UW News

October 12, 2006

People are first priority in C&C’s emergency plan

UW News

Even in the high-technology world of the UW Computing & Communications organization, when it comes to emergencies, people will always come first.

“Our highest priority is the protection of our people, accounting for all of our staff,” said Scott Mah, UW assistant vice president, who oversees C&C service delivery and support. “And then beyond that it would be to do our best to protect our ability to provide critical services in support of the University — it’s people, and then the operations after that.”

And like many campus units and departments whose work affects the hour-to-hour operations of the University, the people at C&C are planning contingencies to keep operations — in their case the campuswide computing and communications — going in the event of a disaster.

They start by being prepared themselves, Mah said, at work and at home. Every staffer at C&C has a three-day emergency kit on hand, and the organization also has stressed preparedness and planning at home. Employees won’t be able to do their jobs if they don’t know their families and homes are safe, Mah said.

Mah said that unfortunate incidents of the past few years — such as the Urban Horticulture and Educational Outreach fires locally and the ravages of Hurricane Katrina nationally — have been motivating factors for the department to keep improving emergency plans. From the two fires, Mah said, “we incorporated lessons learned and tried to be more ready next time.” And all such events, he said, are “natural learning opportunities.”

Mah said, however, that the work of C&C is designed to dovetail with the emergengy planning provided by Steve Charvat and the UW’s Office of Emergency Management.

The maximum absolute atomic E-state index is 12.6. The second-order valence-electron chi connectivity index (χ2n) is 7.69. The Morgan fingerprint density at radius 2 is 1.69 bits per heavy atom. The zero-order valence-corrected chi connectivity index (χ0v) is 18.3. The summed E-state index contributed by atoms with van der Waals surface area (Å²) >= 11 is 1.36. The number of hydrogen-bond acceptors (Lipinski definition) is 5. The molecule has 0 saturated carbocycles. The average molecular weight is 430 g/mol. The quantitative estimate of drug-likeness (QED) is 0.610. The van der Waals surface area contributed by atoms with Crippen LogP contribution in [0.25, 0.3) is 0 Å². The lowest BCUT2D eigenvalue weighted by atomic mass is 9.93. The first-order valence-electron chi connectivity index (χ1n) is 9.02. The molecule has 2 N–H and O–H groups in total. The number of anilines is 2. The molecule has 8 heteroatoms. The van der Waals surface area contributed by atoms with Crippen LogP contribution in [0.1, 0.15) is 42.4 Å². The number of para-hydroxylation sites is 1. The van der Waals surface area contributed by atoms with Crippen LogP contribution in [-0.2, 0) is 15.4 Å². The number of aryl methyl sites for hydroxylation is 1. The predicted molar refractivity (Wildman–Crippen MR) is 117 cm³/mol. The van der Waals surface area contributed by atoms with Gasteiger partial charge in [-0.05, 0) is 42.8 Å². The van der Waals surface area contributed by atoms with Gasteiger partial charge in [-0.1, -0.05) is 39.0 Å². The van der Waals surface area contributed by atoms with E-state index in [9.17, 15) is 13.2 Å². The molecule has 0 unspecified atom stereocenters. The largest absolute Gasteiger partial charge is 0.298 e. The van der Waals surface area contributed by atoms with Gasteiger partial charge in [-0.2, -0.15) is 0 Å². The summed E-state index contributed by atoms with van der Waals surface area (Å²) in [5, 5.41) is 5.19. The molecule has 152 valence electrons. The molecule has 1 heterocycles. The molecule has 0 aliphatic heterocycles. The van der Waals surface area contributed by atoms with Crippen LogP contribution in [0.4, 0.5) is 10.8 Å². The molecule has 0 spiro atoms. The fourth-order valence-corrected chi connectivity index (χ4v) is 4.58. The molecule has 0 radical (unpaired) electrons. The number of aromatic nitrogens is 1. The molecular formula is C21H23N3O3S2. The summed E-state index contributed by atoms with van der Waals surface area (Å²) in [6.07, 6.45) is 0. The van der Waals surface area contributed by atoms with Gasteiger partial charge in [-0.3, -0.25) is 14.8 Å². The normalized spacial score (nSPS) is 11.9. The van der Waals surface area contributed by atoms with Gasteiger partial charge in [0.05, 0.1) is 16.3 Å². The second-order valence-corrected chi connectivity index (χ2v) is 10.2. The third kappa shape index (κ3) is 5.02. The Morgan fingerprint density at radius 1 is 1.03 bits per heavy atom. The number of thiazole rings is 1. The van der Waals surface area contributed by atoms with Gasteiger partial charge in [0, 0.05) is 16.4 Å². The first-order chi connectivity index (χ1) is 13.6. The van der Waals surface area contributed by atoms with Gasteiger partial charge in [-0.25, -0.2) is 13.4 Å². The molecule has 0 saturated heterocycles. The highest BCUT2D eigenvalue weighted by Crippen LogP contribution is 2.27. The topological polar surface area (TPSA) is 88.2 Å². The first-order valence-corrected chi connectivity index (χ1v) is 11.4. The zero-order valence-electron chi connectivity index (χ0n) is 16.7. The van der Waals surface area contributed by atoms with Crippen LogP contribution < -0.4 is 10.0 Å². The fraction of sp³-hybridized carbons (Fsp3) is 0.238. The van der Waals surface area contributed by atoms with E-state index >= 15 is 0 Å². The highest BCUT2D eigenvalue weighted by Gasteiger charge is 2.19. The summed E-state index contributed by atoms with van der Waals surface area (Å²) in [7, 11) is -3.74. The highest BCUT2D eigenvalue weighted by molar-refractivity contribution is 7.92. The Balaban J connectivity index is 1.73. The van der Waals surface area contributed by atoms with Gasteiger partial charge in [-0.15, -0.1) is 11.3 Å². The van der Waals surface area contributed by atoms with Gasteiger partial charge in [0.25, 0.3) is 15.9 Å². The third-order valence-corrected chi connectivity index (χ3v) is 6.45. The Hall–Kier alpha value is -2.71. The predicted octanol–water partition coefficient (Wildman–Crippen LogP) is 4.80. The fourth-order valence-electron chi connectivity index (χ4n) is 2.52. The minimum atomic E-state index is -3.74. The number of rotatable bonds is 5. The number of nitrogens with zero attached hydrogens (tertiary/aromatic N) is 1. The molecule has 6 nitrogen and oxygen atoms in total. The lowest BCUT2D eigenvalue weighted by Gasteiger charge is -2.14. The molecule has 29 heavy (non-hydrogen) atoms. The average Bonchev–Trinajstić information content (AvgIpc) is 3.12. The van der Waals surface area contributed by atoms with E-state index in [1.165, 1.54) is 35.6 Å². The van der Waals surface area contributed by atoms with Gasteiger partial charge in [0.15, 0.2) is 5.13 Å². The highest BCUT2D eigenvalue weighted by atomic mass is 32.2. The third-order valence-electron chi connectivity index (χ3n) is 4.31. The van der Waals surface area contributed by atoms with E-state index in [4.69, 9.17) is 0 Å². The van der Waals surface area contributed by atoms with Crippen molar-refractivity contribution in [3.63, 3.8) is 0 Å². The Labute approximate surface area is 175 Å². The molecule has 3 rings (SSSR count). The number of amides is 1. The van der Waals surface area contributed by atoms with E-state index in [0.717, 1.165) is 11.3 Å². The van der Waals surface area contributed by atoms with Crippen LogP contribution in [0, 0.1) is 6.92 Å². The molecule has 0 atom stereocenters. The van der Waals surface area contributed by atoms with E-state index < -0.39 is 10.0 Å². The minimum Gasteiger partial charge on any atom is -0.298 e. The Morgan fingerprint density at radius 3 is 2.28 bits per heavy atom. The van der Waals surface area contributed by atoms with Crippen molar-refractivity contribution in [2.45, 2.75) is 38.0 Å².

Here are a few steps that have already been taken, from information provided by Mah’s office:

  • Phones: The UW phone system has a minimum of eight hours battery backup from emergency power generators, and has been designed to be redundant and geographically diverse. The UW gains much flexibility by using both traditonal land-based and Internet-based communications tecyhnologies in its network.
  • Data center: The UW’s primary data center is equipped with a diesel generator that can operate for a full week at full load (and indefinitely, given a fuel supply). The center is equipped with security features to protect electronic components and additional protection for extremely sensitive systems. The facility is also equipped with fire and water damage-prevention systems, and security is being enhanced with federal Homeland Securify money.
  • Critical systems backup: The UW is prepared to run its critical business transcactions from another site should the University lose operating capacity at the main campus. Mah said plans also are under way to have UW systems mirrored at another site in a different sesmic zone so resources can be switched over in an emergency or quickly recovered. Additional remote and redundant systems will be added.
  • Testing: The UW contracts with computer facilities in Pennsylvania and Arizona that run periodic tests on different critical systems, software and hardware, to make sure they can be reconstructed to function at a backup facility.

Mah said he and his staff learned a lot from Katrina disaster. “Katrina highlighted the need for regionwide preparedness, and on not relying on an infrastructure that might not be there.”

Some other improvements are more in the work-in-progress stage, such as a phone line for UW employees to call in and report themselves safe in the event of a disaster.

Mah said a Web presence located outside the Puget Sound has already been created, at www.emergency.washington.edu. Additional content for the site is still being developed, but it is operational with a simple message the the UW is operating under normal conditions. It’s a good site to bookmark.

As they are for units campuswide, emergency preparations at C&C are still under way. “We’re doing everything we can do reasonably within the limits of our resources to make everyday operation as robust as possible,” Mah said.

“There’s a lot more work to be done, but the good news is that we are working together.”

  • Emergency information by phone: 206-UWS-INFO (897-4636) for the Seattle area, 1-866-UWS-INFO (897-4636) for outside the Seattle area.